Let me tell you the story of a seven year old in elementary school. Lying at the bottom of a bookshelf, a little girl looked through picture books. All around her students were picking books and putting them away from the top shelves. See, this little girl could not pick anything higher than probably the third row, as all the other books were just with words. This girl did not understand these words. The teacher called this girl over and took her outside the room to meet with another teacher and surprisingly the girl’s parents as well. The next day and the day after and the day after that and so forth, the girl’s father took her to school a full hour early to be tutored in reading. Finally, after a year of arduous lessons, this girl was able to pick from the top shelf.
This girl was me.
I vividly remember most of my public government mandated school years. I left a part out of that story, where a boy of the same age in the same class pointed his finger at me and made fun of me in front of the entire class (but of course the teacher didn’t see) about the fact that I could not read. I was literally the last student in that class who could not read. That teacher was Ms. Eevee (yes, like the Pokémon) and later was known as Ms. Solano. Thanks to her (and I did make sure to tell her) I was able to be one of the top students in the school as well as achieve a greater understanding of life.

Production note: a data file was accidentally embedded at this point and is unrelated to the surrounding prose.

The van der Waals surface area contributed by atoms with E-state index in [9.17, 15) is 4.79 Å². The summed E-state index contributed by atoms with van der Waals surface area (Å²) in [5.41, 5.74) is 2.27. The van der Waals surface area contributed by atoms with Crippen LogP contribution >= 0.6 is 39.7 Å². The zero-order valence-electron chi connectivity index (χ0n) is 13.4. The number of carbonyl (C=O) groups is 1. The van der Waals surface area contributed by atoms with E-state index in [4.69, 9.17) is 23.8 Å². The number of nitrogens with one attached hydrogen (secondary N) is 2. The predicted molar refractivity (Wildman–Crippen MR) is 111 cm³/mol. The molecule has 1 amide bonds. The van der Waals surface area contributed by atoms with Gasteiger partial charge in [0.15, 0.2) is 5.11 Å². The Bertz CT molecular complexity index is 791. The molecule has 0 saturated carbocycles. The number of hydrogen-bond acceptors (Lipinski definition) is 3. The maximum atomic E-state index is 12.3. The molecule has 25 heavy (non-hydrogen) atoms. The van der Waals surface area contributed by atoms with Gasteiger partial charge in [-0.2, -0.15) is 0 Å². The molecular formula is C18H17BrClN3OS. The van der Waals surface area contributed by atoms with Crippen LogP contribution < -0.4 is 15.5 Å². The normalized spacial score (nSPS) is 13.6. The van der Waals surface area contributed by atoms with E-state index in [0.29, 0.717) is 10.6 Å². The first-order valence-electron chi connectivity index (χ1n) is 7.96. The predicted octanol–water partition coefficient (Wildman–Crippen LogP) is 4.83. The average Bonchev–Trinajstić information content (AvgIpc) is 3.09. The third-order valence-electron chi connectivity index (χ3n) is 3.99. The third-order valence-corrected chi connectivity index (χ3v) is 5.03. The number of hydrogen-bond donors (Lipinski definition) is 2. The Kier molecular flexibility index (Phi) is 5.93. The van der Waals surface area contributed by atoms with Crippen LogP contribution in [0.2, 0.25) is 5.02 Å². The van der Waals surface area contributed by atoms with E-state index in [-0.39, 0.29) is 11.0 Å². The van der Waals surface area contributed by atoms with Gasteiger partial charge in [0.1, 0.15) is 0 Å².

For years I read absolutely anything I could get my hands on. I literally (LITERALLY) read every single book in my elementary school library and will never forget some of them.
Books are so important.
Not only does reading increase your comprehension of basic living laws, it also increases your vocabulary, makes you more likely to graduate from high school and college as well as makes you a better problem solver. Furthermore, it is enjoyable. Reading takes you away from everyday troubles and lets you learn about the world and other worlds and absolutely anything else you may be interested in. Reading is a fundamental necessity in success.
However, according to The Globe, the overall world literacy rate is 84%. This means 16% of seven billion, or as they list it, 775 million cannot understand basic signs. So as there is a “Main Street” in most cities, an illiterate person would not be able to read this sign.
If we ever, as a world, actually want to help people out of war and poverty, we must increase this rate because the more intelligent the person, the less likely they are to be in negative conditions and lacking of basic necessities.
What was your favorite childhood book and what do you read on a regular basis?
Mine was Little Bunny on the Move and I currently read Personal Finance blogs, Time Magazine, National Geographic, and news on at least a weekly basis.